These days, it can be challenging to find hope in anything. It's disheartening to watch progress slow, stop, or reverse altogether, and it's easy to get caught in wishful thinking about what it would be like if everything just went your way. However, shows like Mrs. America don't work to show you that all hope is lost — it's actually quite the opposite.

There is inspiration even within loss; there can be conflict in camaraderie, and there is value in understanding your enemy rather than just knowing them. Finally, regardless of political affiliation or historical accuracy, Waller uses this show to drive home an important message: that women's stories matter. What's more, they have power. The power of the movement towards the Equal Rights Amendment was not in its success but in its failure and in the galvanization of generations of women to grow stronger and smarter together.

So let's listen to each other, even when we don't agree. Listening should no longer be seen as an act of contrition but as fundamental to the act of resistance. What's more, as Waller has so cleverly shown us in Mrs. America, movements of any importance are not about the one, no matter their fame or historical notoriety. The stories of these women are stories of communities, connections, organization, civil discourse, and strength. It is in coming together to tell our stories that we can find power in the ferocity of our feminism and our femininity. And, as Waller has shown, it can be magical when we do.

3 Min Read

Tempted To Dial Your Ex: 5 Ways To Know Whether Or Not You Should Contact An Old Flame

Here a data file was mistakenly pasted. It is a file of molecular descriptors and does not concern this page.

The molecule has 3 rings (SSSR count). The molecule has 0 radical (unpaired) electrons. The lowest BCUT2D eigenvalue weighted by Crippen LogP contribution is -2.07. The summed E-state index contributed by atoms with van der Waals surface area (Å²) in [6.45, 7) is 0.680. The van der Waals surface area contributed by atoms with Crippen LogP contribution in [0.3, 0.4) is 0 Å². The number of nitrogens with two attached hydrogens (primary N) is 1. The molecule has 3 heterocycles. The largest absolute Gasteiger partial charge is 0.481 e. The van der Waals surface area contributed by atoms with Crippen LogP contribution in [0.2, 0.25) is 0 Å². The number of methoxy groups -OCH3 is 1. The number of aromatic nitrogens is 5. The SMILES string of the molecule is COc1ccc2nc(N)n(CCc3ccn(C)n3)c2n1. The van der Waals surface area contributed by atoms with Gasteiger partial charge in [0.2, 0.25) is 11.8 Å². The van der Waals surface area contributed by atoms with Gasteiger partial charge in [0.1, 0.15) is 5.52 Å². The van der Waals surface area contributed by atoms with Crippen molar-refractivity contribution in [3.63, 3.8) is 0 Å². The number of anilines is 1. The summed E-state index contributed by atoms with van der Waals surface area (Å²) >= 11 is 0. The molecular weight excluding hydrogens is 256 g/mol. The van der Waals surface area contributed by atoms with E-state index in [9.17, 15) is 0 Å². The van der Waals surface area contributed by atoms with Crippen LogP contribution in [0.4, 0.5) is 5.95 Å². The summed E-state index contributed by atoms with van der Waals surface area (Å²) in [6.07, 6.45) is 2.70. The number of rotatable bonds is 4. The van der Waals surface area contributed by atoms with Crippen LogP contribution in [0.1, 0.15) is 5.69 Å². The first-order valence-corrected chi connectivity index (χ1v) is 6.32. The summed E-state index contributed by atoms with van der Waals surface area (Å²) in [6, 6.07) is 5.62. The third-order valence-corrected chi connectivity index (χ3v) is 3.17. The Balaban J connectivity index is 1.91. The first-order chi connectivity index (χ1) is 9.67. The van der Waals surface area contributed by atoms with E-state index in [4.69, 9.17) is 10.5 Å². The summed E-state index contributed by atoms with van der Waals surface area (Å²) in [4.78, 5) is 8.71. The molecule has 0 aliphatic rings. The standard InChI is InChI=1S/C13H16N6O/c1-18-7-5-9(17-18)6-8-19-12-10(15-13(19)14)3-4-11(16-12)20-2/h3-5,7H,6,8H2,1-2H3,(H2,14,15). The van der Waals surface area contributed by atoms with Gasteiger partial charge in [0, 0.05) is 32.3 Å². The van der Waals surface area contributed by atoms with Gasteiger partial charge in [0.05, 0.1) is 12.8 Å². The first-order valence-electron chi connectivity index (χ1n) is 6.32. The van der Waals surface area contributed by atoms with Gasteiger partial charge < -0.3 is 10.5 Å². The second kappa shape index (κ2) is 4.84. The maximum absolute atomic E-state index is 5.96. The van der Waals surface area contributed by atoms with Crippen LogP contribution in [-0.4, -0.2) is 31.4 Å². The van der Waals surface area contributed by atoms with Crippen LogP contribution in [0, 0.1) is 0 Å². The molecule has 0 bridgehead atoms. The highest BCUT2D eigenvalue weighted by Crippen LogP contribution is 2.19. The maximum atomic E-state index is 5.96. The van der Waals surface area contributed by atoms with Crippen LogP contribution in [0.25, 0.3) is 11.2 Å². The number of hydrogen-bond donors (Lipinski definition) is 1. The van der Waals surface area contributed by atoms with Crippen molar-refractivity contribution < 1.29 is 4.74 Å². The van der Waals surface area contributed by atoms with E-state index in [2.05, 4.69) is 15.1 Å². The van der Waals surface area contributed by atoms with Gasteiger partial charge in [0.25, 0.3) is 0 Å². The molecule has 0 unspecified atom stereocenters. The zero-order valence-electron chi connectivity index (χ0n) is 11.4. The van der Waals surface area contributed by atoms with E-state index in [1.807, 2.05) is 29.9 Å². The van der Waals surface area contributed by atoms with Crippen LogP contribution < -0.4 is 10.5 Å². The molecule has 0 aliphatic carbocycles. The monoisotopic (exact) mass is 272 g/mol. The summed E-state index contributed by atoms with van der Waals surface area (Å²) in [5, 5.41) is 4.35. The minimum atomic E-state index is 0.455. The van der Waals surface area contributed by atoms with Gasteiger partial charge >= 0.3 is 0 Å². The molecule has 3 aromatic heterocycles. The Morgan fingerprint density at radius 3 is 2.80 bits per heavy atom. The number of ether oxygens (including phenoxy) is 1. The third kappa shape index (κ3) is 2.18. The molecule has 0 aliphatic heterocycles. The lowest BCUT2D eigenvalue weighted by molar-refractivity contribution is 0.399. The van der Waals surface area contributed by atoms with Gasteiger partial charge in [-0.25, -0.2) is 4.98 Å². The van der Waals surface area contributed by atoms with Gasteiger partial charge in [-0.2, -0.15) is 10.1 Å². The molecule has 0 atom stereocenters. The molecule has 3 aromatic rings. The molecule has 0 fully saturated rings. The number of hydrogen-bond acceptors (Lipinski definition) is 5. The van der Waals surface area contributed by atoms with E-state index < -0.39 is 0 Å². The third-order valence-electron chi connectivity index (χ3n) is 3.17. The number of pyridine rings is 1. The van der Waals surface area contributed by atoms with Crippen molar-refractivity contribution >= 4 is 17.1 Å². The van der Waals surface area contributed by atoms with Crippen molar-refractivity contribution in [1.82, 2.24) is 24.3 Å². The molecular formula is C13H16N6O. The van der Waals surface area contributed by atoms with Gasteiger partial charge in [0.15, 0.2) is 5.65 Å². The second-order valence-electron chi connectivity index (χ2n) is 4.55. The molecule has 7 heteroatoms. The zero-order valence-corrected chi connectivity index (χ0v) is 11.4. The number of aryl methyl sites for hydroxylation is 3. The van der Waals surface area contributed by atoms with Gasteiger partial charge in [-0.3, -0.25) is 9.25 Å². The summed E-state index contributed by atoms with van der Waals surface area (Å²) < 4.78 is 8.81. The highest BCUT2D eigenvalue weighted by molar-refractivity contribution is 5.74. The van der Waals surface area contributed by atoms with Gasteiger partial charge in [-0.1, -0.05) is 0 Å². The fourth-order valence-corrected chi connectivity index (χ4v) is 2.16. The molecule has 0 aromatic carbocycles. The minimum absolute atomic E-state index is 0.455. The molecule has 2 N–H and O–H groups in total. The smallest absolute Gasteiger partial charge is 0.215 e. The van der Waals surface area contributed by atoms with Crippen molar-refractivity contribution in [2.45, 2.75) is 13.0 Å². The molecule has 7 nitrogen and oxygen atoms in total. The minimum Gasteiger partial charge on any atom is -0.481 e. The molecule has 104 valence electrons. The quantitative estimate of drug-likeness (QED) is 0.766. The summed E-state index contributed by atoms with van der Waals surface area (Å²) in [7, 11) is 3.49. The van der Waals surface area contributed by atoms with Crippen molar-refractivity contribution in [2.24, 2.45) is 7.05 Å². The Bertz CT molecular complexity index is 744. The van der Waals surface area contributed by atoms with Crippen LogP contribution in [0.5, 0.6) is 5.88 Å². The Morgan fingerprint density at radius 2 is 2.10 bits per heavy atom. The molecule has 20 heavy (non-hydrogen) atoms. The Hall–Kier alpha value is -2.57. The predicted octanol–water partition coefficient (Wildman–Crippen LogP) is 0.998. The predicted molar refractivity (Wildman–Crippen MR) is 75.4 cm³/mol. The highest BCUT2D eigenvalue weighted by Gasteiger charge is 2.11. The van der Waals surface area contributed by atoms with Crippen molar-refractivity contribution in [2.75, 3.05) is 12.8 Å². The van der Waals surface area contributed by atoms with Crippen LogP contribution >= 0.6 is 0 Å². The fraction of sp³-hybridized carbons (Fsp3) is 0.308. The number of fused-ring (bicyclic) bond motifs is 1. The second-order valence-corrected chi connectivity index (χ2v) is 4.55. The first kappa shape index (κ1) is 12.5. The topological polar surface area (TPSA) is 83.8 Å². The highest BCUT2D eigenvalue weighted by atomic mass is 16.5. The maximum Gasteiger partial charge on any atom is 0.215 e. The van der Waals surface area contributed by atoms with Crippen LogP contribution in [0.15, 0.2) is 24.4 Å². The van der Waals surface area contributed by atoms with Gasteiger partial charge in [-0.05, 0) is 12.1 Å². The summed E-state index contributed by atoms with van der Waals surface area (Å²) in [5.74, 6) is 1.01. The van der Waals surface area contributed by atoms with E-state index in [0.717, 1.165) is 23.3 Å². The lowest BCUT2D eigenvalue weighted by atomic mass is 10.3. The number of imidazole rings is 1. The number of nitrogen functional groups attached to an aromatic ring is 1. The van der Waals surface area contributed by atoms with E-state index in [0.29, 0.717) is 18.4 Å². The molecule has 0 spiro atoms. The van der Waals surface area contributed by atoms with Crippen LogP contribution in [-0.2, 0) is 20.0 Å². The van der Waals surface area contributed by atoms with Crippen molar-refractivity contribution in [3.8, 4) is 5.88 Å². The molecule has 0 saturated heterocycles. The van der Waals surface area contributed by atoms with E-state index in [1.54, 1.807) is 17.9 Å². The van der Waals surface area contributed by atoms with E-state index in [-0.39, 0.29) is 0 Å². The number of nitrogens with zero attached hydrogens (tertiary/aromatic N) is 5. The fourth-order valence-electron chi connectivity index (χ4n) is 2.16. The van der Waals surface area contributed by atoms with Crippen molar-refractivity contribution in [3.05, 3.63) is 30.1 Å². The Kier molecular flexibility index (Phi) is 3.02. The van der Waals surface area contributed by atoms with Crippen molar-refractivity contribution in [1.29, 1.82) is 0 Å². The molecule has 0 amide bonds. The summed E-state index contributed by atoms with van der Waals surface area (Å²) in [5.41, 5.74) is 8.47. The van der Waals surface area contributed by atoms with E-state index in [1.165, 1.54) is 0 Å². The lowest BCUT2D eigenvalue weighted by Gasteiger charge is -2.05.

Thinking of ringing up your ex during these uncertain times? Maybe you want an excuse to contact your ex, or maybe you genuinely feel the need to connect with someone on an emotional level. As a matchmaker and relationship expert, I was surprised at the start of the coronavirus quarantine when friends were telling me that they were contacting their exes! But as social distancing has grown to be more than a short-term situation, we must avoid seeking short-term solutions—and resist the urge to dial an ex.

It stands to reason that you would contact an ex for support. After all, who knows you and your fears better than an ex? This all translates into someone who you think can provide comfort and support. As a matchmaker, I already know that people can spark and ignite relationships virtually that can lead to offline love, but lonely singles didn't necessarily believe this or understand this initially, which drives them straight back to a familiar ex. You only need to tune into Love Is Blind to test this theory or look to Dina Lohan and her virtual boyfriend.

At the start of lockdown, singles were already feeling lonely. There were studies that said as much as 3 out of 4 people were lonely, and that was before lockdown. Singles were worried that dating someone was going to be off limits for a very long time. Now when you factor in a widespread pandemic and the psychological impact that hits when you have to be in isolation and can't see anyone but your takeout delivery person, we end up understanding this urge to contact an ex.